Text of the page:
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114 cops redeployed; critics question number

Wednesday, September 14, 2011

Mayor Rahm Emanuel says he's beefing up the police presence on the city's streets.

Mayor Rahm Emanuel says more than 100 officers are being redeployed to patrol the streets. But the head of the police union is questioning that number.

The mayor's announcement comes as the latest statistics show Chicago's crime rate is down.

Flanked by Police Superintendent Garry McCarthy, Emanuel announced the redeployment of 114 additional Chicago cops.

"Which brings our total to 881 officers that have been moved out of bureaucracy and back to the beat," said Emanuel.

But the police officers union points out that over half -- or 59 of the re-assigned officers -- already patrol neighborhoods in specialized units and that only 55 of the 114 work in administration.

"This is government through the media. It's press release after press release after press conference. And it's all smoke and mirrors," said Mike Shields, FOP Lodge 7.

Shields, who says his union had not contacted in advance of any of the redeployments, noted the department is already 2,300 officers below its authorized strength. Five hundred 500 cops are due to retire this year.

"We are shrinking through attrition by having 500 retirees per year, not hiring anybody, we are shrinking," said Shields.

According to the mayor and police superintendent, a smaller, more efficient and accountable force is getting the job done. They report that citywide crime is down 20 percent since August 1.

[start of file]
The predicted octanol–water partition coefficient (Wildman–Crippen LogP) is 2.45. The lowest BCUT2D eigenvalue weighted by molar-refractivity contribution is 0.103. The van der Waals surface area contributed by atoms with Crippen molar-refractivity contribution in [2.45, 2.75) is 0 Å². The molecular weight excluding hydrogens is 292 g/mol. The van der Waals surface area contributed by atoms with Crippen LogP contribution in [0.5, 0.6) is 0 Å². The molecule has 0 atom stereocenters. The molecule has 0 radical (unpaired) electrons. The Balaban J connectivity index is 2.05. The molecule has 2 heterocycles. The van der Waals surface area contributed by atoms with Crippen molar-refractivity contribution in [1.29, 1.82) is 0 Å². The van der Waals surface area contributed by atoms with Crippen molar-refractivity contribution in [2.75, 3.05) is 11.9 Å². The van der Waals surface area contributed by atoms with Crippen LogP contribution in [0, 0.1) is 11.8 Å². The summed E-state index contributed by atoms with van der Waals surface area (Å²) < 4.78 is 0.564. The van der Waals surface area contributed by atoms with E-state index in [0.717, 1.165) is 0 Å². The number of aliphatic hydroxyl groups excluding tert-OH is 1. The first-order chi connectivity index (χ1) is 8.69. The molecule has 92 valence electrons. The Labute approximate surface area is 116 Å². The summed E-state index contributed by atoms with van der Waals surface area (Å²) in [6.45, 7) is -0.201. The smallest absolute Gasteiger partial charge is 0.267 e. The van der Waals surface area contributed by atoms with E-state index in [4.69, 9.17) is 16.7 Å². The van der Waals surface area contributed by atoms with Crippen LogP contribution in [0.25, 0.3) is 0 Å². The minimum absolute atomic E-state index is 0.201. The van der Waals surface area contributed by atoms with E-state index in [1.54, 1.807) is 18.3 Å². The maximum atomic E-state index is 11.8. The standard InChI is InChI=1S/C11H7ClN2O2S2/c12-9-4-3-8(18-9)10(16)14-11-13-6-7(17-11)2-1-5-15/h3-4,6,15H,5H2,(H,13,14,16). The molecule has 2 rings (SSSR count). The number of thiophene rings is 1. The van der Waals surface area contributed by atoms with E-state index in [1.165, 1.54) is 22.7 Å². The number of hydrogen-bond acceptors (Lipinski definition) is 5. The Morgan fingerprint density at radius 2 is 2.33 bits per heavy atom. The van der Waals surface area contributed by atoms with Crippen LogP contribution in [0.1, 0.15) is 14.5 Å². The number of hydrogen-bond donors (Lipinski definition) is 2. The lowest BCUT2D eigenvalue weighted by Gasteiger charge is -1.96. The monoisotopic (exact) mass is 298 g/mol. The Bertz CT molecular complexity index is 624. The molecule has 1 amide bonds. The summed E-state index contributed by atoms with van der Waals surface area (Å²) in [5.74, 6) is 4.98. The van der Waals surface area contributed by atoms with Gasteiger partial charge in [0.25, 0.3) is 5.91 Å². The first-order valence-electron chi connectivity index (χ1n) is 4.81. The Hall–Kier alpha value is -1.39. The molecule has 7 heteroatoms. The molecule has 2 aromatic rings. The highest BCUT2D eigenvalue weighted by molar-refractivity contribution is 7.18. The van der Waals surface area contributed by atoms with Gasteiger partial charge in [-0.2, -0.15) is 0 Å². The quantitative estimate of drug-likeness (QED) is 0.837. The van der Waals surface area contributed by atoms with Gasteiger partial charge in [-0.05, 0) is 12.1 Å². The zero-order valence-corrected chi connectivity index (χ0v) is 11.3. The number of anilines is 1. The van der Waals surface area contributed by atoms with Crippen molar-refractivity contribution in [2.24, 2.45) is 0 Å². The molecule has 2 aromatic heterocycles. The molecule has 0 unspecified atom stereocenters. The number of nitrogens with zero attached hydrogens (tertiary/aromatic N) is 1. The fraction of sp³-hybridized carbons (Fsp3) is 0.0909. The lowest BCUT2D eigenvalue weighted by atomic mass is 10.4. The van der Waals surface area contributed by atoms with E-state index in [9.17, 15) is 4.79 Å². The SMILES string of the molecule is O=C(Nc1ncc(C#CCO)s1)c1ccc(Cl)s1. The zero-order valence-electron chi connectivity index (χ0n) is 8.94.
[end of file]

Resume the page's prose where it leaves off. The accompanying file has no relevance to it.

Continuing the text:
"I would just call it early signs of some progress," said Emanuel.

"We're talking about 108 less shooting victims in this city over that six week period in comparison to last year," said McCarthy.

"Why would they take a study for six weeks? Why are they condensing these numbers unless they are trying to create some type of statistic?" said Shields.

On West North Avenue where three men were shot Tuesday, Jason Donaldson was not impressed by the reported lower the crime rate.

"Numbers are not gonna keep me from being robbed or having to watch my back from possibly being in a crossfire or something," said Donaldson.

UIC criminologist Dennis Rosenbaum said among other tactics the department's new strategy to direct more resources at high-crime neighborhoods appears to be working.

"They're actually focusing resources to the places where crime is the highest," said Rosenbaum.

Also Wednesday, the mayor's office announced it would make available online a list of every crime committed in the Chicago for the past 10 years and update that list daily.

ABC7 is being told the data is difficult for civilians to decipher. It does not include names but it does list addresses and other information about incidents reported to the Chicago Police Department.

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